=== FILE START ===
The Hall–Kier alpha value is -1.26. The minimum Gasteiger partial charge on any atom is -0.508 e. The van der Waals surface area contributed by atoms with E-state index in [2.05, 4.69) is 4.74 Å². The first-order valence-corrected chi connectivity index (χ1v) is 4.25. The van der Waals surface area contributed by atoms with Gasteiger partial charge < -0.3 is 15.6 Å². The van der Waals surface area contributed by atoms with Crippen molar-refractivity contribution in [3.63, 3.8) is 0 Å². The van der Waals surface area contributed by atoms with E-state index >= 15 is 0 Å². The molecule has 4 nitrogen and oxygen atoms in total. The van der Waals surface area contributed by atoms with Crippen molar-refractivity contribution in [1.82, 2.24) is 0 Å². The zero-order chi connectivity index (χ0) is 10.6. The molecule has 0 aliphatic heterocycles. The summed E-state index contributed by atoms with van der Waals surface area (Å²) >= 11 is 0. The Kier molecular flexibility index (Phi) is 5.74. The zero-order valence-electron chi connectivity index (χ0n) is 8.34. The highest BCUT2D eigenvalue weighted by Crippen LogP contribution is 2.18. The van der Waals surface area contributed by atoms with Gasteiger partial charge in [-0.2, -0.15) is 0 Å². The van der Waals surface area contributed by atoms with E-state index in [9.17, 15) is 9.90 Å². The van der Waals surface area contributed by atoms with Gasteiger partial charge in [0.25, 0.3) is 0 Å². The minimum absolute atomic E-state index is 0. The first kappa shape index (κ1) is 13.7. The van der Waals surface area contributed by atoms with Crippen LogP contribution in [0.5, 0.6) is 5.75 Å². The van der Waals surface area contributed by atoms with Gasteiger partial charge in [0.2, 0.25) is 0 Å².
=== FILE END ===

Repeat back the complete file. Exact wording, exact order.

The Hall–Kier alpha value is -1.26. The minimum Gasteiger partial charge on any atom is -0.508 e. The van der Waals surface area contributed by atoms with E-state index in [2.05, 4.69) is 4.74 Å². The first-order valence-corrected chi connectivity index (χ1v) is 4.25. The van der Waals surface area contributed by atoms with Gasteiger partial charge < -0.3 is 15.6 Å². The van der Waals surface area contributed by atoms with Crippen molar-refractivity contribution in [3.63, 3.8) is 0 Å². The van der Waals surface area contributed by atoms with E-state index >= 15 is 0 Å². The molecule has 4 nitrogen and oxygen atoms in total. The van der Waals surface area contributed by atoms with Crippen molar-refractivity contribution in [1.82, 2.24) is 0 Å². The zero-order chi connectivity index (χ0) is 10.6. The molecule has 0 aliphatic heterocycles. The summed E-state index contributed by atoms with van der Waals surface area (Å²) >= 11 is 0. The Kier molecular flexibility index (Phi) is 5.74. The zero-order valence-electron chi connectivity index (χ0n) is 8.34. The highest BCUT2D eigenvalue weighted by Crippen LogP contribution is 2.18. The van der Waals surface area contributed by atoms with Gasteiger partial charge in [-0.2, -0.15) is 0 Å². The van der Waals surface area contributed by atoms with E-state index in [9.17, 15) is 9.90 Å². The van der Waals surface area contributed by atoms with Gasteiger partial charge in [0.25, 0.3) is 0 Å². The minimum absolute atomic E-state index is 0. The first kappa shape index (κ1) is 13.7. The van der Waals surface area contributed by atoms with Crippen LogP contribution in [0.5, 0.6) is 5.75 Å². The van der Waals surface area contributed by atoms with Gasteiger partial charge in [0.2, 0.25) is 0 Å².